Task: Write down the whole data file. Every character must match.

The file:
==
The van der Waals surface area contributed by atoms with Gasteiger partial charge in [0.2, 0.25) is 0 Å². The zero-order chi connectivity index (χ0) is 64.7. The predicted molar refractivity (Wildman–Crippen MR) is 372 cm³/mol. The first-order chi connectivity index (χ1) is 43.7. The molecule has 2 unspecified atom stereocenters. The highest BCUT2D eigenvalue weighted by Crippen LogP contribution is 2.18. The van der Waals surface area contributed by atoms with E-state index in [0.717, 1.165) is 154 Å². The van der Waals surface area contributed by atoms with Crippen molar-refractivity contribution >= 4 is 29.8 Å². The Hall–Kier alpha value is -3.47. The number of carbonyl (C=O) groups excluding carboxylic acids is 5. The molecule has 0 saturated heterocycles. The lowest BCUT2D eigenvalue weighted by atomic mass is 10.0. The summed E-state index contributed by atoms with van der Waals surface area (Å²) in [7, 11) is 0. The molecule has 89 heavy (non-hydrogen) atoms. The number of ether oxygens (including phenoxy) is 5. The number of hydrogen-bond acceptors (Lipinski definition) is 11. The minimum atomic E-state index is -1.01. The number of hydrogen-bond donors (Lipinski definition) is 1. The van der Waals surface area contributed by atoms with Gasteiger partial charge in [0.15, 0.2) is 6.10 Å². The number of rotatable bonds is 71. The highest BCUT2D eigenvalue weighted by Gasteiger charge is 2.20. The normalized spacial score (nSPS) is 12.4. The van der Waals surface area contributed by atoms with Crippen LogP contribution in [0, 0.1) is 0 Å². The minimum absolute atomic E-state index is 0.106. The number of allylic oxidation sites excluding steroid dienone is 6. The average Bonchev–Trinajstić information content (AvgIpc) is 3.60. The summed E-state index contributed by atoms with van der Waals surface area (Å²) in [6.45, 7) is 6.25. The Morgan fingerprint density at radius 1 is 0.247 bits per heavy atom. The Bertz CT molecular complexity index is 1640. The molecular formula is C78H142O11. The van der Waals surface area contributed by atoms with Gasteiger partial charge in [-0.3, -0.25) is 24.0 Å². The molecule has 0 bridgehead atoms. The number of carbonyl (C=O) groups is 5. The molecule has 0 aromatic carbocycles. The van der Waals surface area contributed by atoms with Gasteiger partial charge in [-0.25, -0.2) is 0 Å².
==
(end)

The van der Waals surface area contributed by atoms with Gasteiger partial charge in [0.2, 0.25) is 0 Å². The zero-order chi connectivity index (χ0) is 64.7. The predicted molar refractivity (Wildman–Crippen MR) is 372 cm³/mol. The first-order chi connectivity index (χ1) is 43.7. The molecule has 2 unspecified atom stereocenters. The highest BCUT2D eigenvalue weighted by Crippen LogP contribution is 2.18. The van der Waals surface area contributed by atoms with E-state index in [0.717, 1.165) is 154 Å². The van der Waals surface area contributed by atoms with Crippen molar-refractivity contribution >= 4 is 29.8 Å². The Hall–Kier alpha value is -3.47. The number of carbonyl (C=O) groups excluding carboxylic acids is 5. The molecule has 0 saturated heterocycles. The lowest BCUT2D eigenvalue weighted by atomic mass is 10.0. The summed E-state index contributed by atoms with van der Waals surface area (Å²) in [7, 11) is 0. The molecule has 89 heavy (non-hydrogen) atoms. The number of ether oxygens (including phenoxy) is 5. The number of hydrogen-bond acceptors (Lipinski definition) is 11. The minimum atomic E-state index is -1.01. The number of hydrogen-bond donors (Lipinski definition) is 1. The van der Waals surface area contributed by atoms with Gasteiger partial charge in [0.15, 0.2) is 6.10 Å². The number of rotatable bonds is 71. The highest BCUT2D eigenvalue weighted by Gasteiger charge is 2.20. The normalized spacial score (nSPS) is 12.4. The van der Waals surface area contributed by atoms with Crippen LogP contribution in [0, 0.1) is 0 Å². The minimum absolute atomic E-state index is 0.106. The number of allylic oxidation sites excluding steroid dienone is 6. The average Bonchev–Trinajstić information content (AvgIpc) is 3.60. The summed E-state index contributed by atoms with van der Waals surface area (Å²) in [6.45, 7) is 6.25. The Morgan fingerprint density at radius 1 is 0.247 bits per heavy atom. The Bertz CT molecular complexity index is 1640. The molecular formula is C78H142O11. The van der Waals surface area contributed by atoms with Gasteiger partial charge in [-0.3, -0.25) is 24.0 Å². The molecule has 0 bridgehead atoms. The number of carbonyl (C=O) groups is 5. The molecule has 0 aromatic carbocycles. The van der Waals surface area contributed by atoms with Gasteiger partial charge in [-0.25, -0.2) is 0 Å².